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Evidence on the Insurance Effect of Marginal Income Taxes

Listed author(s):
  • Grant, Charles
  • Koulovatianos, Christos
  • Michaelides, Alexander
  • Padula, Mario

Marginal income taxes may have an insurance effect by decreasing the effective fluctuations of after-tax individual income. By compressing the idiosyncratic component of personal income fluctuations, higher marginal taxes should be negatively correlated with the dispersion of consumption across households, a necessary implication of an insurance effect of taxation. Our study empirically examines this negative correlation, exploiting the ample variation of state taxes across US states. We show that taxes are negatively correlated with the consumption dispersion of the within-state distribution of non-durable consumption and that this correlation is robust.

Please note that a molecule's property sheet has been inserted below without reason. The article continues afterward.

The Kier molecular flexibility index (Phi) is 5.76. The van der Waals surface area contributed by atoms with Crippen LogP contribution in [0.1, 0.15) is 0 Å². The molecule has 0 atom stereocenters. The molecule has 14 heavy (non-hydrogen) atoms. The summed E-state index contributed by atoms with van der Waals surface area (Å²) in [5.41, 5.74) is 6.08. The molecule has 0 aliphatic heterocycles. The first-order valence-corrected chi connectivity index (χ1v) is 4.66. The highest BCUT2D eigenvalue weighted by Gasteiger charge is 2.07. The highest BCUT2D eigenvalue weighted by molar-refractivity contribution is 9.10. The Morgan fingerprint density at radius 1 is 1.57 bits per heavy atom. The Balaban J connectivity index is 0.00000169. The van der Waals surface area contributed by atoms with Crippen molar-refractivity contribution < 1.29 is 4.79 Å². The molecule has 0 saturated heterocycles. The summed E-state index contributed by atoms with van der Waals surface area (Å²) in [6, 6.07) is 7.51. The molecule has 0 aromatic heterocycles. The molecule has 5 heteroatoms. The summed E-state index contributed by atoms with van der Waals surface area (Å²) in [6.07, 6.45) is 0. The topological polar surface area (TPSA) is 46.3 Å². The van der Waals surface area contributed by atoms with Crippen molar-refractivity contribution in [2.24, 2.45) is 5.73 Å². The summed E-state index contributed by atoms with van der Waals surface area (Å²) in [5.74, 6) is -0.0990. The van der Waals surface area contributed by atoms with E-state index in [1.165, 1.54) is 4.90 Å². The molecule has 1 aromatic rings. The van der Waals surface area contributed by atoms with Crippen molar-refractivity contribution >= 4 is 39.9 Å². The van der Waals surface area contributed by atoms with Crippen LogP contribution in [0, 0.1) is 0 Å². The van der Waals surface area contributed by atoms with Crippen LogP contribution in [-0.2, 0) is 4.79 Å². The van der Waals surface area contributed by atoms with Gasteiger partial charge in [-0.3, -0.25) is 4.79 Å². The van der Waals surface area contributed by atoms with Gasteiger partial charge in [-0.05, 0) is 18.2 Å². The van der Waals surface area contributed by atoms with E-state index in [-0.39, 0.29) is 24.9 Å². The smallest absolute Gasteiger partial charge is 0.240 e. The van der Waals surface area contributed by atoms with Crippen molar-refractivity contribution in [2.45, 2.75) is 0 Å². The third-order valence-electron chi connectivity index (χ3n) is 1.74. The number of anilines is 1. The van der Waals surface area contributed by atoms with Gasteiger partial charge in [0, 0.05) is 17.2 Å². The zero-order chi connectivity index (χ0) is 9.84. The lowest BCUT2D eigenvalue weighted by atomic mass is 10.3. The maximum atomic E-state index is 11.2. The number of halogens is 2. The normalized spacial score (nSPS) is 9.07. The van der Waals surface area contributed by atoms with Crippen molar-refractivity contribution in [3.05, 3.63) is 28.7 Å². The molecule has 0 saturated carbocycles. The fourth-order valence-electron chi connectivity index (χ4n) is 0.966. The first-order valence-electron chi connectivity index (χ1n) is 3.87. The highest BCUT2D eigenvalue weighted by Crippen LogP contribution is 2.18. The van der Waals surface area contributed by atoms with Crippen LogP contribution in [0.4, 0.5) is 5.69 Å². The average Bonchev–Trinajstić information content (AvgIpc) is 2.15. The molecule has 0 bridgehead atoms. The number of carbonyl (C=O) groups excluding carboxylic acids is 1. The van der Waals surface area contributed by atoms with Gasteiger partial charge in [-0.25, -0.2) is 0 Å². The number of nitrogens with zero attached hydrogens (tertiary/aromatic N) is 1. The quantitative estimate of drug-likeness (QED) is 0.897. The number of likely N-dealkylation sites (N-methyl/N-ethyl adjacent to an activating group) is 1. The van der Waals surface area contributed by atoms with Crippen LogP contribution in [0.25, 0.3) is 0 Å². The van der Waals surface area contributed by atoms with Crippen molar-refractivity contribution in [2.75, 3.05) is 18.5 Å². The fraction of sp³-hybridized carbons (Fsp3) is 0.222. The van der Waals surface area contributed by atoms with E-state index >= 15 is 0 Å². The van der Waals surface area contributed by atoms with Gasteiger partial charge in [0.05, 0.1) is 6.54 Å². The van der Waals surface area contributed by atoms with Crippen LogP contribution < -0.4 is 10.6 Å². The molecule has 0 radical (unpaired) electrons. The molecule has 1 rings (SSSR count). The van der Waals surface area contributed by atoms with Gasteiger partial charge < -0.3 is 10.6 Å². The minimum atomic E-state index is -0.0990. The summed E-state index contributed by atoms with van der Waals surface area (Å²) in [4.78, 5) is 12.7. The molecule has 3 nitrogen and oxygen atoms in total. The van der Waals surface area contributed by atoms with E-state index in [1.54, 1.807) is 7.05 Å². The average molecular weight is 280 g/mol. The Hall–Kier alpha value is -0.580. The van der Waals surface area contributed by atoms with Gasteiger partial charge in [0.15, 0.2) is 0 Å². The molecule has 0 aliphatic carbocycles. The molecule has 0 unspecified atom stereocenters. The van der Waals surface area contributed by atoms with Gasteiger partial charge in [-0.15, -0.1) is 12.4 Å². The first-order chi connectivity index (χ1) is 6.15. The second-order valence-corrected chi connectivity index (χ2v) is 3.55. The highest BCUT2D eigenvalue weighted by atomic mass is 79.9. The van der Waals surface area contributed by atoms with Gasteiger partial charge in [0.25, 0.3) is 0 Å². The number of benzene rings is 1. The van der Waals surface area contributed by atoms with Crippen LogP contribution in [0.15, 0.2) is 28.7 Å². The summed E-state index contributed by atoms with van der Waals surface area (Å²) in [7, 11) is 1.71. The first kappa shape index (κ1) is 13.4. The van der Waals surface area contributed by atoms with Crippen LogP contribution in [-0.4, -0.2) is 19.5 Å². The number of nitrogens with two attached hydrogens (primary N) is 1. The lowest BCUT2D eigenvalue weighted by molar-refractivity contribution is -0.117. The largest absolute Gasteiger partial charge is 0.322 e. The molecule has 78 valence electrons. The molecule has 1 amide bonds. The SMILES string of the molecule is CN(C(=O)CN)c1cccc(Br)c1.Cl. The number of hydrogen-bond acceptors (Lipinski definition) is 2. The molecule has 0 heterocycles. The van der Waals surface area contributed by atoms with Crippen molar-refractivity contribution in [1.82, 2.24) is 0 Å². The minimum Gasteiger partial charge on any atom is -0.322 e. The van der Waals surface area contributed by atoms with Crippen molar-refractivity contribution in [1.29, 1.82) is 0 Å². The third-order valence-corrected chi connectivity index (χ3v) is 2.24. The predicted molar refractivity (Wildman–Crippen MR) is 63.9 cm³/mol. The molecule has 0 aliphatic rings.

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Paper provided by C.E.P.R. Discussion Papers in its series CEPR Discussion Papers with number 6710.

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Date of creation: Feb 2008
Handle: RePEc:cpr:ceprdp:6710
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